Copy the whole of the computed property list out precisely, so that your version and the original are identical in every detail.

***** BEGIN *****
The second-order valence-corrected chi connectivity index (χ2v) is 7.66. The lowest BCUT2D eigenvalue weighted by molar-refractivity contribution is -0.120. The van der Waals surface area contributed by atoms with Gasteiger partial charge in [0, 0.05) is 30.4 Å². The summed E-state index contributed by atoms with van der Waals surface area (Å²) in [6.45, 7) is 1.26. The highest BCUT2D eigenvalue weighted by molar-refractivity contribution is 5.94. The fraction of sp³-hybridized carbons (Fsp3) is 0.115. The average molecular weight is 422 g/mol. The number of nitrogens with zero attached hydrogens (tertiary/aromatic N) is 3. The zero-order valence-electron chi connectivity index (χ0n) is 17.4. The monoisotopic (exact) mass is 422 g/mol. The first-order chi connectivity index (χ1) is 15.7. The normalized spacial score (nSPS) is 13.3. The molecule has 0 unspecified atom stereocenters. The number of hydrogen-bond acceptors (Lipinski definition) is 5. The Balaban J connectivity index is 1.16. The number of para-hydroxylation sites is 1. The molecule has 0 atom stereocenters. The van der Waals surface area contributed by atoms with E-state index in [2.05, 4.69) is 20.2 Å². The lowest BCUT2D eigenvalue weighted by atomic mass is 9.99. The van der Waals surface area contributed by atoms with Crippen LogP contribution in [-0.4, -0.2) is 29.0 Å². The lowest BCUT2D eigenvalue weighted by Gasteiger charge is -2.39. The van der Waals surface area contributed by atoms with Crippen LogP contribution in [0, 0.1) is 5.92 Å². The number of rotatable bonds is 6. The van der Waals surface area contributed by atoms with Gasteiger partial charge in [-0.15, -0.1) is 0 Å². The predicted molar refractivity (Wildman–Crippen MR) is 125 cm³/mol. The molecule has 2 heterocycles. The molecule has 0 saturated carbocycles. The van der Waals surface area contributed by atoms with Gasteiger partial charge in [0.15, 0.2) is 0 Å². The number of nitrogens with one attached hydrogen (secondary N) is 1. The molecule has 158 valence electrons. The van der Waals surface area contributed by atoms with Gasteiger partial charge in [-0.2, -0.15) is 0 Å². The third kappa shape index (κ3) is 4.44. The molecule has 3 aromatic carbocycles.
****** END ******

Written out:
The second-order valence-corrected chi connectivity index (χ2v) is 7.66. The lowest BCUT2D eigenvalue weighted by molar-refractivity contribution is -0.120. The van der Waals surface area contributed by atoms with Gasteiger partial charge in [0, 0.05) is 30.4 Å². The summed E-state index contributed by atoms with van der Waals surface area (Å²) in [6.45, 7) is 1.26. The highest BCUT2D eigenvalue weighted by molar-refractivity contribution is 5.94. The fraction of sp³-hybridized carbons (Fsp3) is 0.115. The average molecular weight is 422 g/mol. The number of nitrogens with zero attached hydrogens (tertiary/aromatic N) is 3. The zero-order valence-electron chi connectivity index (χ0n) is 17.4. The monoisotopic (exact) mass is 422 g/mol. The first-order chi connectivity index (χ1) is 15.7. The normalized spacial score (nSPS) is 13.3. The molecule has 0 unspecified atom stereocenters. The number of hydrogen-bond acceptors (Lipinski definition) is 5. The Balaban J connectivity index is 1.16. The number of para-hydroxylation sites is 1. The molecule has 0 atom stereocenters. The van der Waals surface area contributed by atoms with E-state index in [2.05, 4.69) is 20.2 Å². The lowest BCUT2D eigenvalue weighted by atomic mass is 9.99. The van der Waals surface area contributed by atoms with Crippen LogP contribution in [-0.4, -0.2) is 29.0 Å². The lowest BCUT2D eigenvalue weighted by Gasteiger charge is -2.39. The van der Waals surface area contributed by atoms with Crippen LogP contribution in [0, 0.1) is 5.92 Å². The number of rotatable bonds is 6. The van der Waals surface area contributed by atoms with Gasteiger partial charge in [-0.15, -0.1) is 0 Å². The predicted molar refractivity (Wildman–Crippen MR) is 125 cm³/mol. The molecule has 2 heterocycles. The molecule has 0 saturated carbocycles. The van der Waals surface area contributed by atoms with Gasteiger partial charge in [0.15, 0.2) is 0 Å². The number of nitrogens with one attached hydrogen (secondary N) is 1. The molecule has 158 valence electrons. The van der Waals surface area contributed by atoms with Gasteiger partial charge in [-0.2, -0.15) is 0 Å². The third kappa shape index (κ3) is 4.44. The molecule has 3 aromatic carbocycles.